Thursday, September 23, 2010

poem forwarded from a friend

With clacking heels you breeze
through parkland
towards the obligations
of the day.
By an iron gate you pause,
noting within a shrub
a shadowy fidget of birds.
For a minute their presence
holds you, like breath,
a poem unfolding.
You hear the slough of leaves,
the snap of sticks and beak,
the snare of claws.
A sudden whirr of wings
thrums like a heartbeat.
Wide eyed you stoop and peer
into their green marquee.
Rarest of fortune to observe
this tiny theatre of birds.
See how they weave
collaborating twists
of twigs and vine
into a perfect mesh of
form and line.
Perhaps they see your boots or hear you breathe
for now they stop and wait for you to pass
and as they pause, you wonder if they too
are ambushed by a poem about you
Marian Waller

What Bird is that?

Marian Waller 19.9.10

So many wonderful lines in this poem. I think Marian has captured the sense of wonder and privilege I feel when I have an encounter with birds.

From the ABC's "social media space" Pool and the project Birdland.

Pool is:

ABC Pool is a social media space that brings together ABC professionals and audiences in an open-ended process of participation, co-creation and collaboration. It’s a place to share and talk about creative work - music, photos, videos, documentaries, interviews, animations and more.

Monday, September 6, 2010

human noise

On my third day in Nagoya I rode south and came to a temple... I can't remember the name of it, it was really hot and I was looking for a pool, but the temple was peaceful- mostly. I could hear all these children yelling. On investigation it turned out to be Akido lessons. These little films are mostly posted for the noise- I am a little disappointed in the quality after compression- But I hope you can see the dailek-like action in the second clip- I can't work out whether the exercise is to practice striking someone on the head, or to practice being beaten on the head- probably both.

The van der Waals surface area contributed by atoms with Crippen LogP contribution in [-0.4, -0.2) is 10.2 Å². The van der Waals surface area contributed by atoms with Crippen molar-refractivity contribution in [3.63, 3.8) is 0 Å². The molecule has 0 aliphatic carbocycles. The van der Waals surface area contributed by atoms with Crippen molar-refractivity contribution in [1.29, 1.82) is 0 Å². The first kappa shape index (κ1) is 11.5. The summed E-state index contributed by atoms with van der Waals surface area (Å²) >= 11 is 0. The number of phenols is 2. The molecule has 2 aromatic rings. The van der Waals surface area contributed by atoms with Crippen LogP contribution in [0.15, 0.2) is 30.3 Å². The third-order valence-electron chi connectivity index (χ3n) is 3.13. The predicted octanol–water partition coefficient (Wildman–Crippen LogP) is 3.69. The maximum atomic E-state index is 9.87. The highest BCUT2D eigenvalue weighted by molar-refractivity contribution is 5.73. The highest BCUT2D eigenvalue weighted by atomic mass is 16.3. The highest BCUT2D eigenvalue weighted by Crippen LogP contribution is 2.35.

The sound of the cicadas also sound quiet mechanical after the compression too.

The title of this comes from Sarah's new blog Human Noise, and these where the words that came to my into my head as I watched.

Thursday, September 2, 2010

Conversations with cats - Gotokuji Shrine

I wrote this more than a month ago but had not had time to correct it or put in as many details as I had wanted- and then I just got super busy finishing the work for Aichi Triennale. But time has passed and is passing so fast and I am now back in Australia so it will have to go up as is in order to think new thoughts.

In 2007 my dear Ruben died. It was long and drawn out. Not long after a friend of Lucas(Ruben's co-owner) and I, Jo Law, had the Australia Council residency in Tokyo. You can read about her trip on her Season Almanac blog. As part of trip she went to Gotokuji Shrine and said prayers for Ruben and her cat Puzpuz. When I came home from Tokyo in April my dear Mambo died and I felt I needed to go to the shrine to visit Ruben and say good bye to Mambo.

Gotokuji Shrine is where the legend of the waving cat- Maneki Neko is said to have happened. The White cat - Tama- is buried in a shrine along side the main Buddhist (?) temple, and this is where I said my prayers.

It was a fantastic thing to do- the quiet ( there was only me and two other people there) and very green space was exactly what I need, and I lite insense and said prayers for all my friend's cats who are no longer around and for those who still keep us company.

Cats of freinds who have passed on: Tupelo, Jose, Blanche, Smilla, Puzpuz, Puspus, Gordon, Lucy, Claude, Gus and Carole. As well as those still living: Otik, Martha, Sushi, Drazic, Orlando, Dexter, Zooty, Minny, Baba, Brian.

I love the backs and the tails in the shot above, and I couldn't resist putting my miniture Yokoo Tandanori cat Buddha in for a picture too.